Cannabis company Canopy Growth has bought a company based in the Southern African nation of Lesotho, which CEO Bruce Linton says is a gateway to the bigger market of South Africa, and potentially the African continent as a whole.
It’s the ninth country the Canadian firm is now operating in Linton said Thursday while speaking at the Cannabis World Congress and Business Expo in New York.
Canopy Growth, which began trading earlier this month on the New York Stock Exchange, bought Daddy Cann Lesotho PTY Ltd., which trades as Highlands.
While the company is based in Lesotho, Linton said in an interview that the intended market is primarily South Africa, which surrounds Lesotho. South Africa has a population of about 56 million.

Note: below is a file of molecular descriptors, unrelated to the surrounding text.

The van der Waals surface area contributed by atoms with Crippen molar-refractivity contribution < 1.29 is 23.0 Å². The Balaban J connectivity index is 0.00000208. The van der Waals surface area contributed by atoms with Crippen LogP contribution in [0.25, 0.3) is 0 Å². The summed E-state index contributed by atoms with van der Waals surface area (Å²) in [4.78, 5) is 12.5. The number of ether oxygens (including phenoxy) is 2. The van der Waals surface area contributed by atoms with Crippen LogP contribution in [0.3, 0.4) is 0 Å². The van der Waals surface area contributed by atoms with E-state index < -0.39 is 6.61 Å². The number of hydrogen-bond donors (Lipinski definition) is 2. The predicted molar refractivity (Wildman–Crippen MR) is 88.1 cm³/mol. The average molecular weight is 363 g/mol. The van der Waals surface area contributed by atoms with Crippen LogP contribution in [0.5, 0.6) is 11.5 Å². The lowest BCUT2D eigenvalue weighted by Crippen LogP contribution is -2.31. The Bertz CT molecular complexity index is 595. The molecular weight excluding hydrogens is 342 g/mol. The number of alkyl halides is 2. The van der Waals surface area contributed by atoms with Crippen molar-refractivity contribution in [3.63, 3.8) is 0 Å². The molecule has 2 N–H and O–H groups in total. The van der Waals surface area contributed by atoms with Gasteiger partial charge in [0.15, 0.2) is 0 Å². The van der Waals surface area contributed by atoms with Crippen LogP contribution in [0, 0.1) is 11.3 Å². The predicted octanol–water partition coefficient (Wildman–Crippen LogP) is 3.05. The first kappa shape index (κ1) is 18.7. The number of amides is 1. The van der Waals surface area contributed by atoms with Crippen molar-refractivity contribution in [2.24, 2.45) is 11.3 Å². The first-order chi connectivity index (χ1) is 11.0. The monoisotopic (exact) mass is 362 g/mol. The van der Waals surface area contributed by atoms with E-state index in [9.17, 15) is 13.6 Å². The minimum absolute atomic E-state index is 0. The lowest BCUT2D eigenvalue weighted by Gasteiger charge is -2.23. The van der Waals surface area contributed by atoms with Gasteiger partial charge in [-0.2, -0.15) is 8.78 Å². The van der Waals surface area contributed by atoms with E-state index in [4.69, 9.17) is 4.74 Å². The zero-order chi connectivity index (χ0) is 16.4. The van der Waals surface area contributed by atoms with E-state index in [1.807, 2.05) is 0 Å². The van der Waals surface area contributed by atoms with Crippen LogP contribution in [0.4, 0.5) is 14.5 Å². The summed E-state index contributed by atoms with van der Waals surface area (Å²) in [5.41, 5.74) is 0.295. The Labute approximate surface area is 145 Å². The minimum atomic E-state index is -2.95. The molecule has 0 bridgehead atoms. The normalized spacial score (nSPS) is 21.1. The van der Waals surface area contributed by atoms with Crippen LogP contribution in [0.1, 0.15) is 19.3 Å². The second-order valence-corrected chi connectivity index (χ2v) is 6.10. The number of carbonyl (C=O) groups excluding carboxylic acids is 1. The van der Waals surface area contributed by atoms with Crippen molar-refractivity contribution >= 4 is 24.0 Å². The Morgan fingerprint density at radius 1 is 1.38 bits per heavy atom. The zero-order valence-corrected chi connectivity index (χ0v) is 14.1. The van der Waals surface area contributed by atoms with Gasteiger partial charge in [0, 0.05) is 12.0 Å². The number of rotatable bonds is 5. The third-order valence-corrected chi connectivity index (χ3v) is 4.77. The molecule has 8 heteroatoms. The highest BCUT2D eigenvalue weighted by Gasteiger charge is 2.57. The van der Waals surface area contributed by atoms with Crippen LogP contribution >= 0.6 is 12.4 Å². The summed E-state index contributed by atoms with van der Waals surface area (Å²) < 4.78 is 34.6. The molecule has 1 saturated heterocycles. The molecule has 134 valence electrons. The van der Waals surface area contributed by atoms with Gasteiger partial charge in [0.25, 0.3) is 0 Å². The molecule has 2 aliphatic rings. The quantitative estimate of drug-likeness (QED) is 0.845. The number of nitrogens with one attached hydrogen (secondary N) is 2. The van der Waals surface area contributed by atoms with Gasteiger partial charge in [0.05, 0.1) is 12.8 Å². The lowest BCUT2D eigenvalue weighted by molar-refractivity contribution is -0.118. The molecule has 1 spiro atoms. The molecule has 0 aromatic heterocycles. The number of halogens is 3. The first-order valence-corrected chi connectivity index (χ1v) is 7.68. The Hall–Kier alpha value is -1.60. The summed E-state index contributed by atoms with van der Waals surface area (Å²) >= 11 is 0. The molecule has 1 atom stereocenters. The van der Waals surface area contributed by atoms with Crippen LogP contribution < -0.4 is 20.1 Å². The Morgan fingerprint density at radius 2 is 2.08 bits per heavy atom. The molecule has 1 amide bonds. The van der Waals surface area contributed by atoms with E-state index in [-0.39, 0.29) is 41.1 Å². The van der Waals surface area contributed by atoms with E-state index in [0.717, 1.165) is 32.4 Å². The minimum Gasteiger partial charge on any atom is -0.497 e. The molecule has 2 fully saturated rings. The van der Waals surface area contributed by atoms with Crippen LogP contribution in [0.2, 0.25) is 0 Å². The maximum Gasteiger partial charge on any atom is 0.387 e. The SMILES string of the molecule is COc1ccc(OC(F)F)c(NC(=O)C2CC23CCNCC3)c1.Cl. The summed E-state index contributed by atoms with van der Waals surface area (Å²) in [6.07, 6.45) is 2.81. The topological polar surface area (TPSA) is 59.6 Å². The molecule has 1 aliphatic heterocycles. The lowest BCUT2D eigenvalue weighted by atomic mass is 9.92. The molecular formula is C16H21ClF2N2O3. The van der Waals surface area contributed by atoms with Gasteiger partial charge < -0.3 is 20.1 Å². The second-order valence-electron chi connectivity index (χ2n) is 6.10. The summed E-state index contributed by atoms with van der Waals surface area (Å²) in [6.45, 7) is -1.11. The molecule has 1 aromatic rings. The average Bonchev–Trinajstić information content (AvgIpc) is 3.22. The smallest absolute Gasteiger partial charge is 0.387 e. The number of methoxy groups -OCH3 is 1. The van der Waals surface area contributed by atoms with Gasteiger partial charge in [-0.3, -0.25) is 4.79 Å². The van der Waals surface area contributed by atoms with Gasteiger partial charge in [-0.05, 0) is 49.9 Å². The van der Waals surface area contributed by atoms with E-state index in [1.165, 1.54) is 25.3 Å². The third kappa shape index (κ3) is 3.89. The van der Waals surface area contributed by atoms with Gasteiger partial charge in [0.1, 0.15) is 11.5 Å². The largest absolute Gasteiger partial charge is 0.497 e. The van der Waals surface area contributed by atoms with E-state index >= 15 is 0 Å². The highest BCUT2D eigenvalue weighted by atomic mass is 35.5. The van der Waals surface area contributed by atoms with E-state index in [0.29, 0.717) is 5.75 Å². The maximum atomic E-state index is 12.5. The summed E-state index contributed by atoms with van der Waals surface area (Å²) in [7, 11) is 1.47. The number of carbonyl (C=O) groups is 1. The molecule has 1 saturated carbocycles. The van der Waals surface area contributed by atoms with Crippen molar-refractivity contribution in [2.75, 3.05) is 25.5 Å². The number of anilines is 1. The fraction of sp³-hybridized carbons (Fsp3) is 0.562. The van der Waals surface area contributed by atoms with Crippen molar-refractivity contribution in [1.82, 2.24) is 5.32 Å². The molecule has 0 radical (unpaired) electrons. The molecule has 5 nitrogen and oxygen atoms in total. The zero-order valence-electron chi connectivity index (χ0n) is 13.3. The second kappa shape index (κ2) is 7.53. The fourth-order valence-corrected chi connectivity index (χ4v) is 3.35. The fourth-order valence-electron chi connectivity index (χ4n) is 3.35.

The two countries have “a very close relationship in terms of trading proximity, highway structure, so our intent is to do business there (in South Africa)” as well as in Lesotho, Linton said.
“In South Africa you can actually access medical cannabis, it’s just not all that easy and it’s not all that cheap,” Linton said. “What we want to be able to do is to service those two markets from that geography and expand our licenses … When you look at it, that’s a great market…. It’s an entry point to a geography.”
Highlands already held a license to cultivate, manufacture, supply, hold, import, export and transport cannabis and its resin, the company said.
Lesotho is a mountainous kingdom that gets over 300 days of sunshine per year, which also made it a good place if Canopy Growth decides to expand its growing operations there, Linton said.
Lesotho was also the first African nation to legalize medical cannabis when it did so last year.
“You go where they’ll take you, and you go where the public policy permits it,” Linton said.
Canopy Growth, based in the Canadian province of Ontario, began trading earlier this month on the New York Stock Exchange, the first marijuana-touching company to do so.